by Amber Mata Nonprofits often tend to be targeted by cyber criminals due to a lack of resources to implement cybersecurity measures. They are just as susceptible to a data breach as for-profit organizations, if not more. However, they often don’t embrace the same level of changes that other organizations are making to implement a sophisticated cybersecurity program as there is a belief that they are not a target.
This is a dangerous assumption to make.
The reality is, nonprofit organizations collect incredibly sensitive information about its members and donors, which can include social security numbers, credit card information, and even medical information. It’s time for nonprofits to get serious about cybersecurity because without proper measures in place, one single breach could end their entire organization and its mission.
Why they should be concerned
Nonprofit websites that end in .org are often targets of hackers because they usually show up early in search results leading to high visibility. The higher the visibility, the greater the value of the target. A valuable target with little or no security is a no brainer target for cyber criminals.
Nonprofit organizations tend to handle volumes of sensitive data every day. Member records, donor information, confidential emails, and hundreds of other transactions pass through their gates. Without proper cybersecurity measures, an organization can easily be breached leaving the path to this sensitive information wide open to cyber criminals.
For an organization that relies heavily on grants and donors, a cybersecurity breach can be deadly. A breach can result in lost trust and confidence if donors fear their reputation or identity could take a hit. Even if a nonprofit organization does survive the reputational loss, the costs of settlements, notifying affected parties, and monitoring breached parties are sure to put a financial strain on the organization.
Where to begin
Get a game plan together – Start with a holistic approach looking from the outside, in. Preparation involves a risk assessment of the organization’s IT environment. Nonprofits should also consider taking a complete infrastructure inventory and review any regulatory requirements. It is important to create necessary policies and enforce them.
Always inform and train all volunteers and employees to properly embrace all updates. Initiate a plan to know what data is kept, where it is, how it is used, and who has access.
Secure all technology – The two best places to start with protecting technology is to always utilize multi factor authentication and always upgrade the latest patches to all software. Patches can ensure that the latest security measures are deployed to software and multi factor authentication can prevent remote attacks even if credentials become compromised. It is an easy and effective tool to implement, yet over 70% of nonprofits do not utilize.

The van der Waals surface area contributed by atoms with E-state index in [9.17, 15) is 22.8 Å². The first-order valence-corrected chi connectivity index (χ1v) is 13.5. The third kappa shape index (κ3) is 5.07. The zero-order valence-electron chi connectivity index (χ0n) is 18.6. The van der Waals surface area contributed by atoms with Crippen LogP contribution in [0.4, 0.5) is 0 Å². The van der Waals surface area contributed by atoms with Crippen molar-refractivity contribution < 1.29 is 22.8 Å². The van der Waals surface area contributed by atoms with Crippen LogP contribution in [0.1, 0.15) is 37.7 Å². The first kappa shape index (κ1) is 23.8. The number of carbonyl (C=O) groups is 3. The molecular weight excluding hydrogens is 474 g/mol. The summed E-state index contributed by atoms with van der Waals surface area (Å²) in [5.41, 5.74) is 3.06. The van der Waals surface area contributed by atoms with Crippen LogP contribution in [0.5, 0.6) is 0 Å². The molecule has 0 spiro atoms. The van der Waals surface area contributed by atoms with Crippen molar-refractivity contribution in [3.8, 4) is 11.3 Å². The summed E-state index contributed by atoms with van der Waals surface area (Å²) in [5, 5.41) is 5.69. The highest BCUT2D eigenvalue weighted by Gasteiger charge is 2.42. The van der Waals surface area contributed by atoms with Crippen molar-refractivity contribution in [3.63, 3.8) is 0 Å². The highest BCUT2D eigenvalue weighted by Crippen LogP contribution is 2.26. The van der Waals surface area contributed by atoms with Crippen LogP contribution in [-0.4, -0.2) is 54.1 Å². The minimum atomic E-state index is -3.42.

It takes time – Security is not a destination it’s a way of life. It can take 18 to 24 months to raise an organization’s cybersecurity maturity by just one level. Establishing a proper and mature cybersecurity posture is an ongoing effort. Patience and dedication is definitely a requirement.
Doing nothing is absolutely not an option. Even if an organization hasn’t experienced a cyber breach to date, there’s no telling what tomorrow may bring. A lack of cybersecurity measures is like driving a car without insurance; it’s a big risk. Small organizations, for-profit and not-for-profit, are attractive targets but they don’t have be easy targets.
A breach is inevitable if proper security is not implemented but proactive measures can minimize the effects and allow a clear path to an accomplished mission. Don’t become an easy target, it’s time to take cybersecurity seriously.
Amber Mata is Marketing Manager at Kyber Security, with offices in Fairfield, Rocky Hill and Providence, RI. Kyber Security provides cybersecurity and compliance for small firms up through enterprise businesses. Kyber Security is a partner in the The Alliance for Nonprofit Growth and Opportunity (TANGO), where this article first appeared. TANGO creates partnerships between nonprofit and for-profit organizations to drive innovation, create cost savings, and deliver mission advancement.